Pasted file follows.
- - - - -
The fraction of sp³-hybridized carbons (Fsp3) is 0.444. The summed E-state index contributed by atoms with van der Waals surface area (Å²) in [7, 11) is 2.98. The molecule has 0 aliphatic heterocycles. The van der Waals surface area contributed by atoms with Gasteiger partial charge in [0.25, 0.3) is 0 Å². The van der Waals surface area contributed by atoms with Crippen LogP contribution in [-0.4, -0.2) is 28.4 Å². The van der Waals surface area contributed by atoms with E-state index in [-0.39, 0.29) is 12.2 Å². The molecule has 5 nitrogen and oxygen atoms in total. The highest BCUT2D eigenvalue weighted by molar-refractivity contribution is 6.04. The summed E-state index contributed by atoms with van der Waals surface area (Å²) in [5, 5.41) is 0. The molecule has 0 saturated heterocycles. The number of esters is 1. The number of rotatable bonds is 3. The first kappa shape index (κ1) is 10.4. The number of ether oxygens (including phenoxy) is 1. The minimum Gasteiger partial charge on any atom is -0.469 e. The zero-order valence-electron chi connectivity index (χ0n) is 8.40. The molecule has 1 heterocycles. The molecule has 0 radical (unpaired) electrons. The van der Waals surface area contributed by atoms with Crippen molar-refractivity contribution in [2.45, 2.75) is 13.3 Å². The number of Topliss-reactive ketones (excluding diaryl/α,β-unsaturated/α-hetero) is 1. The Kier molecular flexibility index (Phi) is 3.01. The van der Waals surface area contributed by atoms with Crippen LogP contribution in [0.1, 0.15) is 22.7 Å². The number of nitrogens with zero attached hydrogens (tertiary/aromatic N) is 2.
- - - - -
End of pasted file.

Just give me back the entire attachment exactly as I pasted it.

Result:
The fraction of sp³-hybridized carbons (Fsp3) is 0.444. The summed E-state index contributed by atoms with van der Waals surface area (Å²) in [7, 11) is 2.98. The molecule has 0 aliphatic heterocycles. The van der Waals surface area contributed by atoms with Gasteiger partial charge in [0.25, 0.3) is 0 Å². The van der Waals surface area contributed by atoms with Crippen LogP contribution in [-0.4, -0.2) is 28.4 Å². The van der Waals surface area contributed by atoms with E-state index in [-0.39, 0.29) is 12.2 Å². The molecule has 5 nitrogen and oxygen atoms in total. The highest BCUT2D eigenvalue weighted by molar-refractivity contribution is 6.04. The summed E-state index contributed by atoms with van der Waals surface area (Å²) in [5, 5.41) is 0. The molecule has 0 saturated heterocycles. The number of esters is 1. The number of rotatable bonds is 3. The first kappa shape index (κ1) is 10.4. The number of ether oxygens (including phenoxy) is 1. The minimum Gasteiger partial charge on any atom is -0.469 e. The zero-order valence-electron chi connectivity index (χ0n) is 8.40. The molecule has 1 heterocycles. The molecule has 0 radical (unpaired) electrons. The van der Waals surface area contributed by atoms with Crippen molar-refractivity contribution in [2.45, 2.75) is 13.3 Å². The number of Topliss-reactive ketones (excluding diaryl/α,β-unsaturated/α-hetero) is 1. The Kier molecular flexibility index (Phi) is 3.01. The van der Waals surface area contributed by atoms with Crippen LogP contribution in [0.1, 0.15) is 22.7 Å². The number of nitrogens with zero attached hydrogens (tertiary/aromatic N) is 2.